Beat it: Heart rate is now the biggy for fitness trackers - and GPS is next

Moves from headline feature to bog standard
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We already knew that fitness tracker were big sellers, and continuing to grow, but we didn't know heart rate tracking had become so popular in such a small space of time.

According to the NPD Group Connected Intelligence Wearables Industry Overview and Forecast, built-in heart rate tracking has moved from a nice bonus to something that's more common and expected in activity trackers.

The NPD report examined US activity tracker ownership and sales, and concluded that by Q2 2016 the number of owned activity trackers with built-in heart rate tracking had grown to just over 44% - a big leap from just 12% a year before.

It's certainly something we've become used to seeing as a standard in new wearables. Fitbit, Apple, Garmin and TomTom, among others, now include heart rate tracking as standard on many of their devices, with only the more pared down trackers tending to go without.

So while the report suggests heart rate tracking has become a must-have feature, it's also likely down to how many wearables are including the tech these days.

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What's perhaps even more interesting is that the report predicts on-device GPS will follow the same path, albeit at a slower rate. In Q2 2016, just 7% of owned activity trackers featured built-in GPS, but the report predicts that its inclusion on the Apple Watch Series 2 will drive other manufacturers to start including it as standard over the next year.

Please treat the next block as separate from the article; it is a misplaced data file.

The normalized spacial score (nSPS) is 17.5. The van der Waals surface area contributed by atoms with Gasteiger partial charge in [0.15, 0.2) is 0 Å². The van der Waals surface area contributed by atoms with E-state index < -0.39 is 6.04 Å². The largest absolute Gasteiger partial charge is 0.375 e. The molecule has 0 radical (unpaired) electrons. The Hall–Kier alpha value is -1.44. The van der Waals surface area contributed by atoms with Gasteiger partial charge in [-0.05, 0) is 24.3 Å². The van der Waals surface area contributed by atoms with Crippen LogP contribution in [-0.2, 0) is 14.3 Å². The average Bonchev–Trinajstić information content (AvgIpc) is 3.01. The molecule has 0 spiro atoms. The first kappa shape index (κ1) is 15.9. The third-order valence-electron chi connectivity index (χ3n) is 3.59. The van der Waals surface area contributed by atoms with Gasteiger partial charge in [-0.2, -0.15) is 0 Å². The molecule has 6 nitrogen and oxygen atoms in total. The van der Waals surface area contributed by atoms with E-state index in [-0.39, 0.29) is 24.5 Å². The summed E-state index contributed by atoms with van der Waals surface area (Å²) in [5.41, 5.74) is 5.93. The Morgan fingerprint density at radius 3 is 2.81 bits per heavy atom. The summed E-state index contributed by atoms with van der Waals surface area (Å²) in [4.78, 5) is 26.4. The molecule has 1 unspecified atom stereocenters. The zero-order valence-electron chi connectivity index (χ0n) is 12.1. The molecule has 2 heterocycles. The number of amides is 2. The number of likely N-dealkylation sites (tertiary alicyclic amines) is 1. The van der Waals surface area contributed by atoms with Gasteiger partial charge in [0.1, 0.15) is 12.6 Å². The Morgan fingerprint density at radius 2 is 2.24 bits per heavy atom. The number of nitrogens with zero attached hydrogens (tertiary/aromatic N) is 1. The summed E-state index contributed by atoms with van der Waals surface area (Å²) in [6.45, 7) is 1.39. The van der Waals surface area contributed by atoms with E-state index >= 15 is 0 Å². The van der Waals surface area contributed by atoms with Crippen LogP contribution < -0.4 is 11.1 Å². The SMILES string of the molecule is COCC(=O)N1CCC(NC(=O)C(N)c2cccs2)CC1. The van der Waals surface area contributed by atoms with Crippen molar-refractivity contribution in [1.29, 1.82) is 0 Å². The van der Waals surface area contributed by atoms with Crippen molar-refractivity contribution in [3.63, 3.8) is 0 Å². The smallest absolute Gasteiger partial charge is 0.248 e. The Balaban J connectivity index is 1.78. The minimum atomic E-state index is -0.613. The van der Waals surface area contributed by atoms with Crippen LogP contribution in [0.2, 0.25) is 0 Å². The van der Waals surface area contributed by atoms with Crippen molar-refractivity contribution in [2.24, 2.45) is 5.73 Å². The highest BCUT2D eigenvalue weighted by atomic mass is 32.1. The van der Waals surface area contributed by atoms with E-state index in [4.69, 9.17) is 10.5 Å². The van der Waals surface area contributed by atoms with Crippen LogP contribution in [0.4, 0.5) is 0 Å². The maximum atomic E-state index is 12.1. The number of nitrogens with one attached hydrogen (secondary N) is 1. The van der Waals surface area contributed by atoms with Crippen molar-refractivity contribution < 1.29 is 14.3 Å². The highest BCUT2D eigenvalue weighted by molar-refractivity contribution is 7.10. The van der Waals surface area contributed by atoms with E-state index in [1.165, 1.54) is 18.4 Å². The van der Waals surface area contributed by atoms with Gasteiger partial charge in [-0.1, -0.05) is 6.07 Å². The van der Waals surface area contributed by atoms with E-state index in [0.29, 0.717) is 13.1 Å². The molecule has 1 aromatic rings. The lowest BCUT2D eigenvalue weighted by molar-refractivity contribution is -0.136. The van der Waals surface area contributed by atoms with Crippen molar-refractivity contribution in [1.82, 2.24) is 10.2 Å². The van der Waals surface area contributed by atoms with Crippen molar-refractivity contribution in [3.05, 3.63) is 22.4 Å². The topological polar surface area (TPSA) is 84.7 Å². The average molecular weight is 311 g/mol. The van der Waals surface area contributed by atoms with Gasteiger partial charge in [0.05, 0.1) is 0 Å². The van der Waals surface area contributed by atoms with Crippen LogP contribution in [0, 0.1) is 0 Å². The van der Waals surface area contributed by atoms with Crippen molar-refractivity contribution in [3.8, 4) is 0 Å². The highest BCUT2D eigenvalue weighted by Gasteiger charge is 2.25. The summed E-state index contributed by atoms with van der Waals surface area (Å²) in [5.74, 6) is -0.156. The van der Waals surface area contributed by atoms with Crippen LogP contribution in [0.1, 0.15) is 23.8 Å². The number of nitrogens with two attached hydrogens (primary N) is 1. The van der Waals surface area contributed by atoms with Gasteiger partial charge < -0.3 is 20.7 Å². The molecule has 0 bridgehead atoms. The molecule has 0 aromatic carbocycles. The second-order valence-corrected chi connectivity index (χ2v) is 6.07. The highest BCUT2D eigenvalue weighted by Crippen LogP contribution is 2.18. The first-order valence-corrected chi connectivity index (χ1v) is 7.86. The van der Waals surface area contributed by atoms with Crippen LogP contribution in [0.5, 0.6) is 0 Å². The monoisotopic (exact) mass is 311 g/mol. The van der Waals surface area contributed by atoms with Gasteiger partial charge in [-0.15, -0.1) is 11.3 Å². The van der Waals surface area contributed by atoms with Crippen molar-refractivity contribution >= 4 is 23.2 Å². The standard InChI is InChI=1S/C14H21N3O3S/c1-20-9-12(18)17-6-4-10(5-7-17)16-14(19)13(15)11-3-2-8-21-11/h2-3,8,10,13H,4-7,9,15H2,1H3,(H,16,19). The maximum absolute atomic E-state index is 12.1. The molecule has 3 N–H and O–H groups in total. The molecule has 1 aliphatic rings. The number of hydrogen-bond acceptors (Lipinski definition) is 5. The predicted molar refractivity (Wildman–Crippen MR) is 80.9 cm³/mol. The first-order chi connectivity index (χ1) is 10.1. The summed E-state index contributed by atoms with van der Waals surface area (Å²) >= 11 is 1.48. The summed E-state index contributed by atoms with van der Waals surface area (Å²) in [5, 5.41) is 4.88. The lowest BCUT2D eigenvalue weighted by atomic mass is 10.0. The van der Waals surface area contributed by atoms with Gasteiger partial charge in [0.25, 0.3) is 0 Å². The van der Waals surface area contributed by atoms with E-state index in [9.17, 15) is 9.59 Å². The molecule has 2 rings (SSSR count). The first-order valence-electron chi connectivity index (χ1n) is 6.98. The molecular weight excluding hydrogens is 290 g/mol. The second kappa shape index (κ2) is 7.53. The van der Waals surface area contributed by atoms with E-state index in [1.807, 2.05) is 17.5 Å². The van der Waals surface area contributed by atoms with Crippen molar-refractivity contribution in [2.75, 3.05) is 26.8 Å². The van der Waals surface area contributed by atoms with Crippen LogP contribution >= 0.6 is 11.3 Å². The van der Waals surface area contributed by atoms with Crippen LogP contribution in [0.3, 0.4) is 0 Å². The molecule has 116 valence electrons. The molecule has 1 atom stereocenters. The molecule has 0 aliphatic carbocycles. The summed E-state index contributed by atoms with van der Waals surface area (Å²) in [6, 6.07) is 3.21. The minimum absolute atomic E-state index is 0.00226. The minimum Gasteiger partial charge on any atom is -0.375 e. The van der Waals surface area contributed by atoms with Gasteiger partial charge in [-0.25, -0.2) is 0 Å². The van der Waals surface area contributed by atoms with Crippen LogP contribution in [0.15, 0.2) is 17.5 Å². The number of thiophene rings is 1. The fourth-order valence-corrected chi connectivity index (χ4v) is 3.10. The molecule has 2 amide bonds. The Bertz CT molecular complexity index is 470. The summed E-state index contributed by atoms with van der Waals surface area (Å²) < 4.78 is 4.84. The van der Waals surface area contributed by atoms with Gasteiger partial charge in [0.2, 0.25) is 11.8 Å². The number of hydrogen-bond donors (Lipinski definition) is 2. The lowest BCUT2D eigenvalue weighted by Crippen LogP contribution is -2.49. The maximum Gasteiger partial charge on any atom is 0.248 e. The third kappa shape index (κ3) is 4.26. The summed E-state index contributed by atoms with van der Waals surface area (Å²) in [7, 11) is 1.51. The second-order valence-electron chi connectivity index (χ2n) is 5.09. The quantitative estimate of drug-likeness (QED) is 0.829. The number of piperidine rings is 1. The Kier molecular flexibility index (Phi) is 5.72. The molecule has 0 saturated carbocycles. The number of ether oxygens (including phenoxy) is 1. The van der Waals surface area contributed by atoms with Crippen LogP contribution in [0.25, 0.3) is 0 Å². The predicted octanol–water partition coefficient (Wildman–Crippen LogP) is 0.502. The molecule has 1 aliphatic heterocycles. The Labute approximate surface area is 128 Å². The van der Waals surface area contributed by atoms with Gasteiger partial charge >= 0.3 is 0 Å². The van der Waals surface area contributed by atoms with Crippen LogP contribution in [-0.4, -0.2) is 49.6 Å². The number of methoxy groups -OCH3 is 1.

"Much like heart rate monitoring functionality became a must-have for the mass market consumer, we expect that on-device GPS capabilities will follow," said Weston Henderek, director at Connected Intelligence. "With the recent addition of GPS on devices like the Apple Watch Series 2, consumers will come to expect this convenience and we will see over time the addition of GPS to more mid-tier devices."

Generally, GPS has been slower to feature in wearables due to the cost of inclusion (plus our phones can do GPS, so it's less essential when the wearable is tethered), so we'd definitely like to see it in more of the "mid-tier devices" as mentioned.

Beat it: Heart rate is now the biggy for fitness trackers  - and GPS is next

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Hugh Langley


Now at Business Insider, Hugh originally joined Wareable from TechRadar where he’d been writing news, features, reviews and just about everything else you can think of for three years.

Hugh is now a correspondent at Business Insider.

Prior to Wareable, Hugh freelanced while studying, writing about bad indie bands and slightly better movies. He found his way into tech journalism at the beginning of the wearables boom, when everyone was talking about Google Glass and the Oculus Rift was merely a Kickstarter campaign - and has been fascinated ever since.

He’s particularly interested in VR and any fitness tech that will help him (eventually) get back into shape. Hugh has also written for T3, Wired, Total Film, Little White Lies and China Daily.

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